"Initially, however, it should be noted that the Georgia courts have determined that the power to punish for contempt of *127 court is inherent in its state judiciary... and the Court of Appeals thus ignored the express limitations imposed by the Georgia Legislature in punishing out-of-court statements.... This holding thus deprives the judgment of coming to this Court `encased in the armor wrought by prior legislative deliberation'...." 370 U.S. at 385-86, 82 S.Ct. at 1370.

    And, in Bridges, which involved a California contempt proceeding, the Supreme Court said:

    "It is to be noted at once that we have no direction by the legislature of California that publications outside the court room which comment upon a pending case in a specified manner should be punishable. As we said in Cantwell v. Connecticut, 310 U.S. 296, 307-308, 60 S. Ct. 900, 904-05, 84 L. Ed. 1213, such a `declaration of the State's policy would weigh heavily in any challenge of the law as infringing constitutional limitations....' [H]ere the legislature of California has not appraised a particular kind of situation and found a specific danger... sufficiently imminent to justify a restriction on a particular kind of utterance. The judgments below, therefore, do not come to us encased in the armor wrought by prior legislative deliberation. Under such circumstances, this Court has said that `it must necessarily be found, as an original question,' that the specified publications involved created `such likelihood of bringing about the substantive evil as to deprive [them] of the constitutional protection.'" 314 U.S. at 260-61, 62 S.Ct. at 192.

    As we have noted, the imposition of punishment upon Landmark in this case does not depend upon some undefined concept of judicial authority. Instead, the sanction imposed springs from a clear and well-defined legislative declaration that breach of the confidentiality of Commission proceedings is so contrary to the public interest[7] that it constitutes a substantive evil of immediate and serious peril to the orderly administration of justice and, therefore, should be punishable. Accordingly, we believe the judgment imposing the sanction in this case is fortified against Landmark's constitutional attack because it is "encased in the armor wrought by prior legislative deliberation," and it is strengthened further by the requirement of the Virginia Constitution that proceedings before the Commission "shall be confidential."

    We must note, however, that in the Bridges opinion the Supreme Court did observe: "even the expression of `legislative preferences or beliefs' cannot transform minor matters of public inconvenience or annoyance into substantive evils of sufficient weight to warrant the curtailment of liberty of expression." 314 U.S. at 263, 62 S.Ct. at 194. But we believe the matters which, in the first place, prompted creation of the Judicial Inquiry and Review Commission, dictated the requirement of the Virginia Constitution that proceedings of the Commission "shall be confidential," and necessitated the enactment of the sanctions prescribed by Va.Code § 2.1-37.13, are much more than "minor matters of public inconvenience or annoyance." They are matters involving a serious and substantive evil— the imminent and substantial threat to the orderly administration of justice posed by the premature disclosure of the confidential proceedings of the Judicial Inquiry and Review Commission. And they are matters *128 upon which courtroom evidence is unnecessary to sustain their truth and validity.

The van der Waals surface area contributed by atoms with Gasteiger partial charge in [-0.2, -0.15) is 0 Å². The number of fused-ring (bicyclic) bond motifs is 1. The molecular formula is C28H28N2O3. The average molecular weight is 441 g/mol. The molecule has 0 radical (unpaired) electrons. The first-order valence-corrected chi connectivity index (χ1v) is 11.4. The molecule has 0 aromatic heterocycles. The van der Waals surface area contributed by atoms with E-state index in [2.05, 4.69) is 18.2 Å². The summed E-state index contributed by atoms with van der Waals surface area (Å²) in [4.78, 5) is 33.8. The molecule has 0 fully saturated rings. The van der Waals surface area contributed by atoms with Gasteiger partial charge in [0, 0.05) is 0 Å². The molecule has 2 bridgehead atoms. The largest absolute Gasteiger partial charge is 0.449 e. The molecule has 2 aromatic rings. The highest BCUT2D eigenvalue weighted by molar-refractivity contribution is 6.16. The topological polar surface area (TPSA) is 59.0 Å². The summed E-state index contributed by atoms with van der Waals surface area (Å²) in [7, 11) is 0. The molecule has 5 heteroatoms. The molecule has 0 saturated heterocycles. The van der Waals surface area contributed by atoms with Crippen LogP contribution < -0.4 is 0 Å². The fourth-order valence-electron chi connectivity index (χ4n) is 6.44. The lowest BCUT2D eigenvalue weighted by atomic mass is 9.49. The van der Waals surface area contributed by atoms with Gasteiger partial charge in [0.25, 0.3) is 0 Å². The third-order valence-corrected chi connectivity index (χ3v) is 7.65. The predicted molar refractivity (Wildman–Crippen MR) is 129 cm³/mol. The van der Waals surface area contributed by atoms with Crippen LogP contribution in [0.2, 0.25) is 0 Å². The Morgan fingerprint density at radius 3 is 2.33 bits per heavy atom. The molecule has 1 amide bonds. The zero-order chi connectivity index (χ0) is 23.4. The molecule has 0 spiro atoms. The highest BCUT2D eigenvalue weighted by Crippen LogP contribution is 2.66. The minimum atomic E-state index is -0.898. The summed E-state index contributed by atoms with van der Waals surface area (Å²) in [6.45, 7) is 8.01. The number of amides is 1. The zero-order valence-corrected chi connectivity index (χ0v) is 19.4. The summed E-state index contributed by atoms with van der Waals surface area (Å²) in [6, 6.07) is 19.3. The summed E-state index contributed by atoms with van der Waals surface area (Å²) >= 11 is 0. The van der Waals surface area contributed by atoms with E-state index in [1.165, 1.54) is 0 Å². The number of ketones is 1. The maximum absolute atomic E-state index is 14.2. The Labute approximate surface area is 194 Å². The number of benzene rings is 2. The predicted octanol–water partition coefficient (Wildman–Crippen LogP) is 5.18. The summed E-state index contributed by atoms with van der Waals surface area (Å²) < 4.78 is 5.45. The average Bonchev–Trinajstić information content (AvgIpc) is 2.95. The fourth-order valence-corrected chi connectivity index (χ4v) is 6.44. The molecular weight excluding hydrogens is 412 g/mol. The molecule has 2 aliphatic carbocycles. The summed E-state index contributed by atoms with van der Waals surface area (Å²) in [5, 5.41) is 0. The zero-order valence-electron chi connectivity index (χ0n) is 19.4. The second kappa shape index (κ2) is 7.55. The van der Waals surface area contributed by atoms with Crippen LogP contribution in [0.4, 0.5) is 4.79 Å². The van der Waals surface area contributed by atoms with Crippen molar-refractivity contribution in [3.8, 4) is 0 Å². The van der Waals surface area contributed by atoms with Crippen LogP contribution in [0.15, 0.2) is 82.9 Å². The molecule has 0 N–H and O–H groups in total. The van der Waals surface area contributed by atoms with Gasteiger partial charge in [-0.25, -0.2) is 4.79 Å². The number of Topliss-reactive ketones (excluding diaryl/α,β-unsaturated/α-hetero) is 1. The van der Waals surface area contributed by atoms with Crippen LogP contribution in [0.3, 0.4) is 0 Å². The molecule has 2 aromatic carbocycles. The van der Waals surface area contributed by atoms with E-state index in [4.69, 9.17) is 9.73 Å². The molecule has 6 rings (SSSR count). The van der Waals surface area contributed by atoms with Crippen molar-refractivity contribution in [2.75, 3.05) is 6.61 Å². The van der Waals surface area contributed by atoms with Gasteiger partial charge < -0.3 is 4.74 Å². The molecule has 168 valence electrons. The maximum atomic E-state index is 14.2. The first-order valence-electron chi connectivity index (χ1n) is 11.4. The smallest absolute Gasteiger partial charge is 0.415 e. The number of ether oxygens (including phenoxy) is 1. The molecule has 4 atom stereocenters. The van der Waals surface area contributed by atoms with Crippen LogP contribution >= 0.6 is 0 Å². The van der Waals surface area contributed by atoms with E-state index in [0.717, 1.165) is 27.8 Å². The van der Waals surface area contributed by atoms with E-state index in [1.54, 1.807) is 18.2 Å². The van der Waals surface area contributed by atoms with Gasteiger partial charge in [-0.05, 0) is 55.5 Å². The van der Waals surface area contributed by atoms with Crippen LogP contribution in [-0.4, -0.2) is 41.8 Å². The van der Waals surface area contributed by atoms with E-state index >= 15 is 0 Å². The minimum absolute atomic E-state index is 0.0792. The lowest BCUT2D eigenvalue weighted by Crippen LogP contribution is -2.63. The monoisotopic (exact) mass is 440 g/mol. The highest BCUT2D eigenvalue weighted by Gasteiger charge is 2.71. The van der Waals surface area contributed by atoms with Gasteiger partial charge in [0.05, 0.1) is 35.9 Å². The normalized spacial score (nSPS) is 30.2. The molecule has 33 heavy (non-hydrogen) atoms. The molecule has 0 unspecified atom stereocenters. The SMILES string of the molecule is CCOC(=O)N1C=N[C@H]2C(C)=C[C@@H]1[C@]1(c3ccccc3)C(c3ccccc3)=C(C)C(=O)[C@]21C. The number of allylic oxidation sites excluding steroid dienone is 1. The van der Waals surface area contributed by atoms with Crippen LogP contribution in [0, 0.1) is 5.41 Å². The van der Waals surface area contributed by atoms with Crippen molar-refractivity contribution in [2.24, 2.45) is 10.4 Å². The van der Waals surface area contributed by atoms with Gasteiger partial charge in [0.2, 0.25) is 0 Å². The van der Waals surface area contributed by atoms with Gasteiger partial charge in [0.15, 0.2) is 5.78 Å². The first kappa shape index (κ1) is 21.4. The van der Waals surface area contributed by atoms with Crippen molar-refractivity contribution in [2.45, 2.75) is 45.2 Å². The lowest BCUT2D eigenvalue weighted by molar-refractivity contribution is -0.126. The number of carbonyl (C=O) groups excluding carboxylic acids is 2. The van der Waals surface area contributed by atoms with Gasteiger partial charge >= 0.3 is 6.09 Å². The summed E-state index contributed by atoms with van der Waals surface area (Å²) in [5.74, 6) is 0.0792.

History tells us that the methods of dealing with disabled or unfit judges by legislative impeachment[8] or removal,[9] existing prior to creation of the Commission, were seldom used and generally unsatisfactory. The inadequacies of those methods prompted inquiry into other means of handling problem judges. Led by California, numerous jurisdictions have created commissions or other bodies to investigate complaints against judges. Along with Virginia, many of the jurisdictions have imposed requirements of confidentiality in commission proceedings. Note 6, supra.

    The necessity for confidentiality of commission proceedings is self-evident from this statement:

    "Proceedings before the Commission must be confidential. The initial job of the Commission will be to ascertain which complaints have sufficient merit to deserve serious attention. Obviously there is the risk that a disappointed litigant may seek to vent his wrath upon the judge by filing a complaint with the Review Commission, or that complaints will be filed upon other vexatious and frivolous grounds. Such complaints must be weeded out—hence the requirement of confidentiality of Commission proceedings." A. Howard, Commentaries on the Constitution of Virginia 764 (1974).

    The California experience furnishes support for the confidentiality of commission proceedings: